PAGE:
This means little to end users, but from a software vendor perspective, this is just a part of BPMN.

Production Rule Representation (PRR) Ver. 1, Dec 2009.
A production rule is a technical way of talking about business rules used in business rule software systems. This standard defines a common way for software vendors to implement rules so they can be exchanged between systems.
This is a technical standard of interest to vendors dealing with rule-based software implementations.

Business Process Model and Notation (BPMN) Ver. 1.1 Jan 2008. Ver. 2.0.2 Dec 2013.
This approach to notation was developed by the BPMI. Later, after the OMG took over the BPMI effort it went through several rounds of revisions, until it has emerged as a semantically tight language. In the current version, one can define a process and then use that notation to generate code for the process.
This is an international success. All of today's process modeling, BPMS, and workflow vendors support at least most of the BPMN standard. A number of vendors recently demonstrated that they could pass a process developed in one tool around to other tools if they all implemented BPMN completely.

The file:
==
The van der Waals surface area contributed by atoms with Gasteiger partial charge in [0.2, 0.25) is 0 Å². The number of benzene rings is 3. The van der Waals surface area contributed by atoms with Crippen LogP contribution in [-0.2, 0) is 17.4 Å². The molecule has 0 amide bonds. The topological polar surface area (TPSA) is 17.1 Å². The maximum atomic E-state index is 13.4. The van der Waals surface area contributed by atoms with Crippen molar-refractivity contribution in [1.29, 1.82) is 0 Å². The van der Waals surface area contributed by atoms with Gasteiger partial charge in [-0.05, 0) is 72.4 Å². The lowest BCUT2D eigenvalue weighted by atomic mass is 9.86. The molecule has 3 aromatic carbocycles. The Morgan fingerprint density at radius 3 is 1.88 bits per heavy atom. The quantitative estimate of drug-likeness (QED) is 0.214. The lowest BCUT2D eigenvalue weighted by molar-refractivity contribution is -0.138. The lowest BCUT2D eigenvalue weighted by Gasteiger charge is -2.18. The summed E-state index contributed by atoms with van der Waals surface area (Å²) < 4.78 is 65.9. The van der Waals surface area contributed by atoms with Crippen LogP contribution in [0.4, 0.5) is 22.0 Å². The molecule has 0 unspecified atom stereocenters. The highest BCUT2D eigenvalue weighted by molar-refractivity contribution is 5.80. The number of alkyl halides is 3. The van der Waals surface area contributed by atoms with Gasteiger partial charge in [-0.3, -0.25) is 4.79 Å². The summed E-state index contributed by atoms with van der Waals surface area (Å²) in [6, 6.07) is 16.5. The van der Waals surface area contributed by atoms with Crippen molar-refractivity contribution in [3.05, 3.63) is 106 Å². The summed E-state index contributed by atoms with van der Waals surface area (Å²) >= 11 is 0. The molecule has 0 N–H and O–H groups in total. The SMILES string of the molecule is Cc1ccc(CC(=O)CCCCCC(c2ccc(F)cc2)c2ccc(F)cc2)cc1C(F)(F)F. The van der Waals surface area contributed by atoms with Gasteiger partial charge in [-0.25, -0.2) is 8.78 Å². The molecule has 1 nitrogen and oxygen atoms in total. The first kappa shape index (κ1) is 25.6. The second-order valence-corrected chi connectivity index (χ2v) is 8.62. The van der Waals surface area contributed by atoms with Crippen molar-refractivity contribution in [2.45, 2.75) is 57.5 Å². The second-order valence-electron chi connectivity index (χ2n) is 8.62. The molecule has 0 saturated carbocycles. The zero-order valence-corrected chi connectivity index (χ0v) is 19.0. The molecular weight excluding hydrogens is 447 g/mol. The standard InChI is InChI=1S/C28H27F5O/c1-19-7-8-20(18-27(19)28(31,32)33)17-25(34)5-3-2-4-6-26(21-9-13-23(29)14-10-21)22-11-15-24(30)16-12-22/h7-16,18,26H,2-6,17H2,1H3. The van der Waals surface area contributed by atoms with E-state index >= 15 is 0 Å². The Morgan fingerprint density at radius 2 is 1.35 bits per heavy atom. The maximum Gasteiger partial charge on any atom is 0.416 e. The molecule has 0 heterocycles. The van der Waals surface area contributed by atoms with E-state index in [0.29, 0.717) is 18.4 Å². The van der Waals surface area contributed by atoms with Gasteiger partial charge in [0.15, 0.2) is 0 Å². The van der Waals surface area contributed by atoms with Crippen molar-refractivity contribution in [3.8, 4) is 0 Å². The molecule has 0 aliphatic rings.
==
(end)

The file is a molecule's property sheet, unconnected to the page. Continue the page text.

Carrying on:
Business Motivation Model (BMM) Ver. 1, Aug 2008. Ver. 1.2 2014.
This is another construct developed initially by the BRCommunity – it's a formal vocabulary for the terms companies use, including objective, goal, process, etc.
Most large organizations have their own way of talking about these concepts and this standard has had little or no impact on standardizing any of this vocabulary.

Decision Model and Notation (DMN) Ver. 1 (Beta 1), Feb 2014
In effect, this standard replaces or extends early business rule specifications, especially as business users are concerned. Since business rules began to be considered an integral part of process analysis work, the field has mutated in a variety of ways. This standard describes an approach for gathering information about sets of business rules, as well as decision tables and decision algorithms, and documenting them.
This approach has been tested by a few companies, but no one knows how widely it will be used or accepted.